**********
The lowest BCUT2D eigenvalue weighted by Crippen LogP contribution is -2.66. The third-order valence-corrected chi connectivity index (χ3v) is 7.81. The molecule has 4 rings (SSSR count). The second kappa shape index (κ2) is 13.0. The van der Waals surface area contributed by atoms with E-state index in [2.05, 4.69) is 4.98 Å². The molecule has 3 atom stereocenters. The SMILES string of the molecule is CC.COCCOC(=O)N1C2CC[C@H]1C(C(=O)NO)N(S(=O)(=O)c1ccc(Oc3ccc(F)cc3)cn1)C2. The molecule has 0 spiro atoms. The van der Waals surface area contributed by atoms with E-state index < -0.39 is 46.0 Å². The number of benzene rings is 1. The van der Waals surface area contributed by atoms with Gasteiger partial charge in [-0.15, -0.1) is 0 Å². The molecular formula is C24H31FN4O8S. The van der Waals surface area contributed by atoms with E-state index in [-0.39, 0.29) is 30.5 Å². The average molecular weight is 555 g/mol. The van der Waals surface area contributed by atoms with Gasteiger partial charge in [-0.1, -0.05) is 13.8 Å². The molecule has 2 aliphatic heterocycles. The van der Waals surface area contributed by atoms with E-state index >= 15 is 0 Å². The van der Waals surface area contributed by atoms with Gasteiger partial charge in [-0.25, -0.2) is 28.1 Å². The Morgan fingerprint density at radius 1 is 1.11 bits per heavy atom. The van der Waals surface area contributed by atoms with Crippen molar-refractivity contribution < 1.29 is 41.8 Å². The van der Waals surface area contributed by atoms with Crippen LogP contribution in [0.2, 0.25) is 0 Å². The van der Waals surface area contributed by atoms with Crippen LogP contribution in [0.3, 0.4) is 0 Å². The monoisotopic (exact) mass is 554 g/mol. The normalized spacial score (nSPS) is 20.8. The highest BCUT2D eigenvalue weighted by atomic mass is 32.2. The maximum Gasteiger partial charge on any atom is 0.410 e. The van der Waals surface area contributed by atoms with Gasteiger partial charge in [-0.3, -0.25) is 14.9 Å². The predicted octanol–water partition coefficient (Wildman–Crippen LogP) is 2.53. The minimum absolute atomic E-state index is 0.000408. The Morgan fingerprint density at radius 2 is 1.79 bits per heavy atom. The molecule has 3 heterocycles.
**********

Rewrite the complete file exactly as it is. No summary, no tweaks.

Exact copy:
The lowest BCUT2D eigenvalue weighted by Crippen LogP contribution is -2.66. The third-order valence-corrected chi connectivity index (χ3v) is 7.81. The molecule has 4 rings (SSSR count). The second kappa shape index (κ2) is 13.0. The van der Waals surface area contributed by atoms with E-state index in [2.05, 4.69) is 4.98 Å². The molecule has 3 atom stereocenters. The SMILES string of the molecule is CC.COCCOC(=O)N1C2CC[C@H]1C(C(=O)NO)N(S(=O)(=O)c1ccc(Oc3ccc(F)cc3)cn1)C2. The molecule has 0 spiro atoms. The van der Waals surface area contributed by atoms with E-state index < -0.39 is 46.0 Å². The number of benzene rings is 1. The van der Waals surface area contributed by atoms with Gasteiger partial charge in [-0.15, -0.1) is 0 Å². The molecular formula is C24H31FN4O8S. The van der Waals surface area contributed by atoms with E-state index in [-0.39, 0.29) is 30.5 Å². The average molecular weight is 555 g/mol. The van der Waals surface area contributed by atoms with Gasteiger partial charge in [-0.1, -0.05) is 13.8 Å². The molecule has 2 aliphatic heterocycles. The van der Waals surface area contributed by atoms with E-state index >= 15 is 0 Å². The van der Waals surface area contributed by atoms with Gasteiger partial charge in [-0.25, -0.2) is 28.1 Å². The Morgan fingerprint density at radius 1 is 1.11 bits per heavy atom. The van der Waals surface area contributed by atoms with Crippen molar-refractivity contribution < 1.29 is 41.8 Å². The van der Waals surface area contributed by atoms with Crippen LogP contribution in [0.2, 0.25) is 0 Å². The van der Waals surface area contributed by atoms with Crippen LogP contribution in [0.3, 0.4) is 0 Å². The monoisotopic (exact) mass is 554 g/mol. The normalized spacial score (nSPS) is 20.8. The highest BCUT2D eigenvalue weighted by atomic mass is 32.2. The maximum Gasteiger partial charge on any atom is 0.410 e. The van der Waals surface area contributed by atoms with Gasteiger partial charge in [-0.3, -0.25) is 14.9 Å². The predicted octanol–water partition coefficient (Wildman–Crippen LogP) is 2.53. The minimum absolute atomic E-state index is 0.000408. The Morgan fingerprint density at radius 2 is 1.79 bits per heavy atom. The molecule has 3 heterocycles.